Media & Education
BATS Magazine

Volume 18, Issue 2, Summer 2000

Australia's Flying Foxes at a Crossroad. Richards

Grey-headed flying foxes are facing a crossroad between legal protection and continued wanton destruction . . .

By Richards, Greg and Hall, Leslie S.

Grey-headed flying foxes are facing a crossroad between legal protection and continued wanton destruction . . .

by Greg Richards and Leslie S. Hall

Every scientist who has studied flying foxes in Australia has reported declining numbers, dating back to 1932. That was when Dr. Francis Ratcliffe, a distinguished British biologist, estimated that the grey-headed flying fox (Pteropus poliocephalus) already had declined by 50 percent since European settlement 140 years earlier. In Ratcliffe's time, millions of these bats were still present, and as recently as 1989, Dr. Peggy Eby of Australia's University of New England still counted 400,000 in just two large colonies in New South Wales. Alarmingly, by 1999, however, she and her associates found fewer than 400,000 remaining in all of Australia! With the entire national population now smaller than that of just two colonies only 10 years earlier, we must now ask: how could this have happened, what are the consequences, and what can be done?

Grey-headed flying foxes face two obvious problems: habitat loss and conflicts with orchardists. The lowland native forests are shrinking rapidly, as many are replaced by housing developments and orchards. For example, more than 70 percent of the Melaleuca swamps, a critical food source for flying foxes in coastal southeastern Queensland, has disappeared in just the last 20 years. Furthermore, habitat disruption by humans appears to have given black flying foxes (Pteropus alecto) a competitive advantage that has further displaced grey-headed flying foxes, forcing them southward into areas of even greater conflict with humans.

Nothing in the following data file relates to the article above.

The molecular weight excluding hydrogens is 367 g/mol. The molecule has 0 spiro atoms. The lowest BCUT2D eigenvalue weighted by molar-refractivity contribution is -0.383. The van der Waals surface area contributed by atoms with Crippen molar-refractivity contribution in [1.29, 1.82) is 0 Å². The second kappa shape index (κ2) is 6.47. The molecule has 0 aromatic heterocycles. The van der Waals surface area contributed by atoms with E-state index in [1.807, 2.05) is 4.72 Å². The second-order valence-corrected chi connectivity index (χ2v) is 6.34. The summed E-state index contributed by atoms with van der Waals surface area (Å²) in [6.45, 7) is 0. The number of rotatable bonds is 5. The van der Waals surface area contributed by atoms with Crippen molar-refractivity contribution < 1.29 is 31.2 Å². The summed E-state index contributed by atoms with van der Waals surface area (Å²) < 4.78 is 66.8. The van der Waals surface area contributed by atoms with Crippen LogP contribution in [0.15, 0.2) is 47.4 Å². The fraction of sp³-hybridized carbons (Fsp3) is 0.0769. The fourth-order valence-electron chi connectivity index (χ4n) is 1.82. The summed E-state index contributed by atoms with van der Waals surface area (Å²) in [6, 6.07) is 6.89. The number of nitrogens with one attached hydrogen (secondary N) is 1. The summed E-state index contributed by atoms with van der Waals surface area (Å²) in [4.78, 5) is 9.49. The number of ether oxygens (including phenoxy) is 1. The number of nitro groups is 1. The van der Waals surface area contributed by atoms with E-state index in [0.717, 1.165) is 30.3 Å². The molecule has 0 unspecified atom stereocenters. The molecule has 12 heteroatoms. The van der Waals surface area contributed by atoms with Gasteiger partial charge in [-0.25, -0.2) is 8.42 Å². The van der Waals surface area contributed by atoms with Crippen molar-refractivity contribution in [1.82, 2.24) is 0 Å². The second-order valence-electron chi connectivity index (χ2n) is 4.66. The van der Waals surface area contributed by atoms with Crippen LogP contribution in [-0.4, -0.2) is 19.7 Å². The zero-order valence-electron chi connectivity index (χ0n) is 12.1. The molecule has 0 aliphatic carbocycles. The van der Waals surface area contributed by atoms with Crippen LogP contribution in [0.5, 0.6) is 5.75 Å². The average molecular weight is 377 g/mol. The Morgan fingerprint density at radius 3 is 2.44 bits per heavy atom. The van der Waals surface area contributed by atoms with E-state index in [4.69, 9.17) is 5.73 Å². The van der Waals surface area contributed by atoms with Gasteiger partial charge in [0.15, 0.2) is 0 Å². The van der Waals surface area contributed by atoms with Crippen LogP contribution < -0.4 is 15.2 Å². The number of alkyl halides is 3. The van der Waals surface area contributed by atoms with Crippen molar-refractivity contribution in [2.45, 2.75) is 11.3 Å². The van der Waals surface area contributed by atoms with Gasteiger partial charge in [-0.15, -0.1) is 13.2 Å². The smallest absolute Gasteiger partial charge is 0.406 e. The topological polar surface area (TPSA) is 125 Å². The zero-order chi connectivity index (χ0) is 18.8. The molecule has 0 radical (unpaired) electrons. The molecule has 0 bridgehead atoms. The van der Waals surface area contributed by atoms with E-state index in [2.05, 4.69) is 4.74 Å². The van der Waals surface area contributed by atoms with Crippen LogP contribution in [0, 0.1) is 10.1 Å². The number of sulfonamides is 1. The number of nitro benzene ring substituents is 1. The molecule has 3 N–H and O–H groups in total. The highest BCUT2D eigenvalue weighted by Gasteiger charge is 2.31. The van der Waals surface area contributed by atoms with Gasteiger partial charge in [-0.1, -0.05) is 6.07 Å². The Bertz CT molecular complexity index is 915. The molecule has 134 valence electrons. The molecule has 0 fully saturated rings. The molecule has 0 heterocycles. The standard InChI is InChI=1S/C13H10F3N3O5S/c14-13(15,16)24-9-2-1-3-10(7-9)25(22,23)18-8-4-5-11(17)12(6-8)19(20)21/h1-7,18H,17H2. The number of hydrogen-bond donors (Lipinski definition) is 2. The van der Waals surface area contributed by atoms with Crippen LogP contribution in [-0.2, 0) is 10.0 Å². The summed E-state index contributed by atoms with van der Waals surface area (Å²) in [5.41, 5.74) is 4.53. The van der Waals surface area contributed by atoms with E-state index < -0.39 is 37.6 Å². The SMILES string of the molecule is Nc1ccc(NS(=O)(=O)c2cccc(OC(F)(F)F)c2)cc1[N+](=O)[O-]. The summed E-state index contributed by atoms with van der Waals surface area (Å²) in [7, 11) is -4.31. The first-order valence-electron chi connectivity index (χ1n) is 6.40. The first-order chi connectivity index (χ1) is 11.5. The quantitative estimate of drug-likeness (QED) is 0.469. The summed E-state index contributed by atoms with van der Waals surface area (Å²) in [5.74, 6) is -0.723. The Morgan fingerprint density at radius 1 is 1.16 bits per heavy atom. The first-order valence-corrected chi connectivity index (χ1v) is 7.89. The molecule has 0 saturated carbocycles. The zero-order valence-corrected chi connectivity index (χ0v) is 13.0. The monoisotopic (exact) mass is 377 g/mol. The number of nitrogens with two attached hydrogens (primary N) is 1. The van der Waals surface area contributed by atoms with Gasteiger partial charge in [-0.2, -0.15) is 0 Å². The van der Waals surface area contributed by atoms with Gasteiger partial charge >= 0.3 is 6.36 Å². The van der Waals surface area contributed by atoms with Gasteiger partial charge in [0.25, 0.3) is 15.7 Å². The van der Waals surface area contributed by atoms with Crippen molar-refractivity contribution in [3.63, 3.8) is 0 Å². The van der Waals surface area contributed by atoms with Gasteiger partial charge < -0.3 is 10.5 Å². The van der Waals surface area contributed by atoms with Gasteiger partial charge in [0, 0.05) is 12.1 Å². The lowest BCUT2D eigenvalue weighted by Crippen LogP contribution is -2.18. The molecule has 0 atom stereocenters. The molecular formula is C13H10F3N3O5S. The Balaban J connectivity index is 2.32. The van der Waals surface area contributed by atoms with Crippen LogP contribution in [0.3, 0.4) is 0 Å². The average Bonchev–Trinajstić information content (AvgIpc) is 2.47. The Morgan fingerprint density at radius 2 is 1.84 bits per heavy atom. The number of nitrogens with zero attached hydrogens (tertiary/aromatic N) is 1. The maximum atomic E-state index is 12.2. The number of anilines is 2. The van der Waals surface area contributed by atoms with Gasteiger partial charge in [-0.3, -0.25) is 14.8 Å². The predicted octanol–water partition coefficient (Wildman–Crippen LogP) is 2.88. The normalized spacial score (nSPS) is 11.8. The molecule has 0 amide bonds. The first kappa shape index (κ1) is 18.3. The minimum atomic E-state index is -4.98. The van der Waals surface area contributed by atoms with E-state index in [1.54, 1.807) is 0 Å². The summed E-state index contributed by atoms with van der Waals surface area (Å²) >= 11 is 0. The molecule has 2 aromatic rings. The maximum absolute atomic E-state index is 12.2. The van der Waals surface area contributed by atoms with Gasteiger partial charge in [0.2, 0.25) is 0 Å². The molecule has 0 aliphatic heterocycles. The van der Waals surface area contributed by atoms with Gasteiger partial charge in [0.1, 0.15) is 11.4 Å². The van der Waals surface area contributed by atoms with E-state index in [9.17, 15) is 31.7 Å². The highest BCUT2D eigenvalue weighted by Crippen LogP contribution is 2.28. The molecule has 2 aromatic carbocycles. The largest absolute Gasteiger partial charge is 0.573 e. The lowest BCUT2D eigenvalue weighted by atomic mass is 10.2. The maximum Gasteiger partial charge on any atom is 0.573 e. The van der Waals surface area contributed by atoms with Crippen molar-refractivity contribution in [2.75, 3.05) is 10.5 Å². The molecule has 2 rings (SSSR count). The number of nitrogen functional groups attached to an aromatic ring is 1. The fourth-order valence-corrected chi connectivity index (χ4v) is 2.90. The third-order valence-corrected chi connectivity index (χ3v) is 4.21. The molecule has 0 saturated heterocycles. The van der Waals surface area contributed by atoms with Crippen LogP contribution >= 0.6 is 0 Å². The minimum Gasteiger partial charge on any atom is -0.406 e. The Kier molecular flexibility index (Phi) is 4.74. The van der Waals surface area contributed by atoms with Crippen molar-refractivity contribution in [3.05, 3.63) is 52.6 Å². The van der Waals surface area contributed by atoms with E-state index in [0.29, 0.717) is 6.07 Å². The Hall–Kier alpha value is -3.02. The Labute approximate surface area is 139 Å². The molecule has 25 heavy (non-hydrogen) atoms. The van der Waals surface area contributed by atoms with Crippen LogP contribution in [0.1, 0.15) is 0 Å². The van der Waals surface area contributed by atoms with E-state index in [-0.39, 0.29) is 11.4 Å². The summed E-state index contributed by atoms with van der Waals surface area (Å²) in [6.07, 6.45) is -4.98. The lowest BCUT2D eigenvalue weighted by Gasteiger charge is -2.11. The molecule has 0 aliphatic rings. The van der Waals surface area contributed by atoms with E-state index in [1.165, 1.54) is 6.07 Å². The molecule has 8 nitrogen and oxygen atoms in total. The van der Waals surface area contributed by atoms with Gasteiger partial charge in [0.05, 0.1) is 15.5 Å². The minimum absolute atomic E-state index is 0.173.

Today, conflicts with orchardists are causing a rapid decline that threatens this species' very existence. The clash between flying foxes and orchardists has a long history with no winners. As early as 1863, there were reports of flying foxes committing “the most fearful havoc” in orchards. In the 1920s, the governments of Queensland and New South Wales hired the aforementioned biologist, Francis Ratcliffe, to spend two years studying the flying fox problem to “discover some wholesale method of destruction which would once and for all relieve the growers of the onus of dealing with the pest.”

Interestingly, after thoroughly researching problems reported by growers and fruit inspectors themselves, Ratcliffe reached an astonishing conclusion: “The assumption that the flying fox is a menace to the commercial fruit industry of Australia is quite definitely false, and cannot be cited as a valid reason for expenditure of public money on its control.” He attributed widespread hatred of flying foxes to the same longstanding problems faced by bats in general–prejudice and misunderstanding. He found “a great deal of exaggeration,” with orchardists citing the damage from exceptionally problematic years as being typical.

Although exaggeration of losses continues to this day, it is true that during periods of drought, when already scarce forest resources become almost nonexistent, exceptionally hungry flying foxes do increasingly invade orchards, and at such times they do cause serious losses. Both the bats and orchardists need help.

Unfortunately, the government's response in recent decades has been to allow the cheapest, easiest, and most expedient solution to the problem: shooting bats. Serious problems have arisen, since periods of few problems alternate with brief episodes of serious damage, and government agencies are simply not staffed to handle such unpredictable crises. As a result, a survey by biologist Doug Wahl showed that only half of growers even bother to obtain culling permits, and those who do typically exceed their allocations, meaning management authorities have no control. Furthermore, culling occurs at times when starving bats are rearing young, greatly increasing the losses.